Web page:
SOFT TISSUE INJURIES
Injuries to the soft tissue of the oral cavity are almost always the result of the surgeon’s lack of adequate attention to the delicate nature of the mucosa and the use of excessive and uncontrolled force. The surgeon must continue to pay careful attention to the soft tissue while working primarily on the bone and tooth structure (Box 11-1).
The most common soft tissue injury is the tearing pf the mucosal flap during surgical extraction of a tooth. This is usually-the result of an inadequately sized envelope flap, which is retracted beyond the tissue’s ability to stretch
(Fig. 11-1). This results in a tearing, usually at one end of the incision. Prevention of this complication is twofold: (1) create adequately sized flaps to prevent excess tension. On the flap, and (2, use small amounts of retraction for,.ce on the flap. Ifa tear does occur in the flap, the flap should
be carefully repositioned once the surgery is complete. In most patients, careful suturing of the tear results in adequate but delayed healing. If the tear is especially jagged, the surgeon may consider excising the edges of the jorn flap to create a smooth flap margin for closure. This latter step should be performed with caution, because excision of excessive amounts of tissue leads to closure of the wound under tension and probable wound dehiscence. . If the area’ of surgery is near the apex of a tooth, an increased incidence of envelope-flap tearing exists as a result of excessive retractional forces. In this situation a release incision to create a three-cornered flap should be used to gain access to the bone
The second soft tissue injury that occurs with some frequency is inadvertent puncturing of the soft tissue. Instruments, such ‘as a straight elevator or periosteal ele-· vator, may slip from the surgical field and puncture or tear into adjacent soft tissue. ‘. Once again, this injury is the result of using unoon- .trolled force instead of finesse and is best prevented by the use of controlled force, with special attention given to the supporting fingers or support from the opposite hand in anticipation of slippage. If the instrument slips from the tooth or bone, the fingers thus catch the hand before injury occurs (Fig. 11-2). When a puncture wound does occur, the treatment is aimed primarily at preventing infection and allowing healing to occur, usually by secondary intention. If the wound bleeds excessively, it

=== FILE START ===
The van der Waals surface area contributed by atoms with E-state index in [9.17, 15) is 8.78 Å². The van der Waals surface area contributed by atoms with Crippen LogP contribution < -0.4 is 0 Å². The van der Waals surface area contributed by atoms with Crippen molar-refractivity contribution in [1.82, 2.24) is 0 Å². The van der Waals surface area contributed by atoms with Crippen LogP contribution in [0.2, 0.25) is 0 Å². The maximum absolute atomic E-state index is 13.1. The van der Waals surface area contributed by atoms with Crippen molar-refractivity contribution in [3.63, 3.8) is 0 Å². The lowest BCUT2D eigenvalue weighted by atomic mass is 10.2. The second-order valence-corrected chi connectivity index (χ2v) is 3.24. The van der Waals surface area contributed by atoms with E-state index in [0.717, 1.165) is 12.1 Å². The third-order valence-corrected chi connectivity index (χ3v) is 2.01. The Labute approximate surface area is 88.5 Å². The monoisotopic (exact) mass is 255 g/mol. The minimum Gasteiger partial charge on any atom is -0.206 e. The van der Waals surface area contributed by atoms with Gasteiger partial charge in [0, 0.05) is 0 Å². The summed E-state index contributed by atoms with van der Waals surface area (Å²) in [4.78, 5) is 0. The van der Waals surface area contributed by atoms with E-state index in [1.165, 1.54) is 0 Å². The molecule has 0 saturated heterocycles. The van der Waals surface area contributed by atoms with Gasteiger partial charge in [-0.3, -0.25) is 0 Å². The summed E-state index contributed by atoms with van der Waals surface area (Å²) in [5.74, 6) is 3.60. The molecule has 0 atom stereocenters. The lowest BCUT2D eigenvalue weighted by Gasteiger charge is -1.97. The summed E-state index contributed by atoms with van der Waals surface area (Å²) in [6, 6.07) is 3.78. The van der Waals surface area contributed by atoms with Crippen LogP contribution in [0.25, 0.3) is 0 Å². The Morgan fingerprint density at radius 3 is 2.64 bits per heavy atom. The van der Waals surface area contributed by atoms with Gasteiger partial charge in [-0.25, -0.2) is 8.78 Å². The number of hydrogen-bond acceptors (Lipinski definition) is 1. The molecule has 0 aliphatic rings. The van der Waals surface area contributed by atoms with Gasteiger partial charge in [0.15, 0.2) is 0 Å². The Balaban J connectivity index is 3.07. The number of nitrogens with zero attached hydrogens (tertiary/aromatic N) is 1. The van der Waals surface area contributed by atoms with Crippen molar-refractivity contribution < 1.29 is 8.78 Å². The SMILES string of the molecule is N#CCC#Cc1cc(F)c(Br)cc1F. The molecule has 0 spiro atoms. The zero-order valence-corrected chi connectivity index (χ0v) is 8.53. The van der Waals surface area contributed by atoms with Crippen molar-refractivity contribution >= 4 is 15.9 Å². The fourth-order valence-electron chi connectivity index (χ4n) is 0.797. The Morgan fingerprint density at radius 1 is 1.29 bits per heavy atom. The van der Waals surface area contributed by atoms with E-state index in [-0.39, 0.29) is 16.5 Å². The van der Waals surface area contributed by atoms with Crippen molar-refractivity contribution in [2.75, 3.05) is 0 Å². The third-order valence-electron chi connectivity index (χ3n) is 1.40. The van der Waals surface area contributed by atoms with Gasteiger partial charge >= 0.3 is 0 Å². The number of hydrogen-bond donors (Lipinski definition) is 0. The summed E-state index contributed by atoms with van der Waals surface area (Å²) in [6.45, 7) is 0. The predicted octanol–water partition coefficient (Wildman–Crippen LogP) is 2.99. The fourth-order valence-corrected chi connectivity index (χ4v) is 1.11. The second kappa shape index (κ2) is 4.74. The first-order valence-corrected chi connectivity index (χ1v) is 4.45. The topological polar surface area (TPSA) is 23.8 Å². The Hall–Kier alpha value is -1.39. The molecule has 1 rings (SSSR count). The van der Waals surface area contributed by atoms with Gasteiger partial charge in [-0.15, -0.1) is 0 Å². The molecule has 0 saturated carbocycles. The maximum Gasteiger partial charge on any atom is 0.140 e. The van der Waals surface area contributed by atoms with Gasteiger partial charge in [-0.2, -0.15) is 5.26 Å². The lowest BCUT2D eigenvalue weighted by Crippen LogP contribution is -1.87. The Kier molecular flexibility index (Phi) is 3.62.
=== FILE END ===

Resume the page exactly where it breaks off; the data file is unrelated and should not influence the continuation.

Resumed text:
should be controlled by direct pressure on the soft tissue. Once hemostasis is achieved, the wound is usually left open and not sutured, so that if a small infection were to occur, there would be an adequate pathway for drainage.
Abrasions or burns of the lips and corners ,of the mouth are usually the result of the rotating shank of the bur rubbing on the soft tissue (Fig. 11~3). When the surgeon is focused on the cutting end of the bur, the assistant should be aware of the location of the shank of the bur in relation to the cheeks and lips. If such an abrasion does develop, the dentist should advise the patient to keep it covered with Vaseline or an antibiotic ointment. It is important that the patient keeps the ointment only on the abraded area and not spread onto intact skin, because it is quite likely to result in a rash. These abrasions usually take 5 to 10 days to heal. The patient should keep the area moist .with the ointment during the entire healing period to prevent eschar formation .scarring, and delayed healing, as well as to keep the area reasonably comfortable.